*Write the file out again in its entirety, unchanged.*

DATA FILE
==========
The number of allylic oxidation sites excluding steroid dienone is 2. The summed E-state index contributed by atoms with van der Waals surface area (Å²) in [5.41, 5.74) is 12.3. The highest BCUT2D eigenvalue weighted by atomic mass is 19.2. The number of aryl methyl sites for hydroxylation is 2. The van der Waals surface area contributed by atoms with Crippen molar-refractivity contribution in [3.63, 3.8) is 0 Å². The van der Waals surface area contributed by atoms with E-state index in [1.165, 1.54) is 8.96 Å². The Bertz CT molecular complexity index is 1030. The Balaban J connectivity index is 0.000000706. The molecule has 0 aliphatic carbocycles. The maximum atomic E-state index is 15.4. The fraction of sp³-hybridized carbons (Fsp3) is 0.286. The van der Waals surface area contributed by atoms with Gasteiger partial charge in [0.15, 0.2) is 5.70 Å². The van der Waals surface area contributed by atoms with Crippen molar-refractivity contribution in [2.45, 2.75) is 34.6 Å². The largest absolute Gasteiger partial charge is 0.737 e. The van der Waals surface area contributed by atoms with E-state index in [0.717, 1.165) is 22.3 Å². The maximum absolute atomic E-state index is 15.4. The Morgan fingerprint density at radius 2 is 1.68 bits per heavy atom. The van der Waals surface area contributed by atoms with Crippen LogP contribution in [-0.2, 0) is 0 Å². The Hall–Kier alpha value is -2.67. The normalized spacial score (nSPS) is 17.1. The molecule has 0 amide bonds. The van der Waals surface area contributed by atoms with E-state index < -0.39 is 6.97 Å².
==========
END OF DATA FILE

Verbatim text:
The number of allylic oxidation sites excluding steroid dienone is 2. The summed E-state index contributed by atoms with van der Waals surface area (Å²) in [5.41, 5.74) is 12.3. The highest BCUT2D eigenvalue weighted by atomic mass is 19.2. The number of aryl methyl sites for hydroxylation is 2. The van der Waals surface area contributed by atoms with Crippen molar-refractivity contribution in [3.63, 3.8) is 0 Å². The van der Waals surface area contributed by atoms with E-state index in [1.165, 1.54) is 8.96 Å². The Bertz CT molecular complexity index is 1030. The Balaban J connectivity index is 0.000000706. The molecule has 0 aliphatic carbocycles. The maximum atomic E-state index is 15.4. The fraction of sp³-hybridized carbons (Fsp3) is 0.286. The van der Waals surface area contributed by atoms with Gasteiger partial charge in [0.15, 0.2) is 5.70 Å². The van der Waals surface area contributed by atoms with Crippen molar-refractivity contribution in [2.45, 2.75) is 34.6 Å². The largest absolute Gasteiger partial charge is 0.737 e. The van der Waals surface area contributed by atoms with E-state index in [0.717, 1.165) is 22.3 Å². The maximum absolute atomic E-state index is 15.4. The Morgan fingerprint density at radius 2 is 1.68 bits per heavy atom. The van der Waals surface area contributed by atoms with Crippen LogP contribution in [-0.2, 0) is 0 Å². The Hall–Kier alpha value is -2.67. The normalized spacial score (nSPS) is 17.1. The molecule has 0 amide bonds. The van der Waals surface area contributed by atoms with E-state index < -0.39 is 6.97 Å².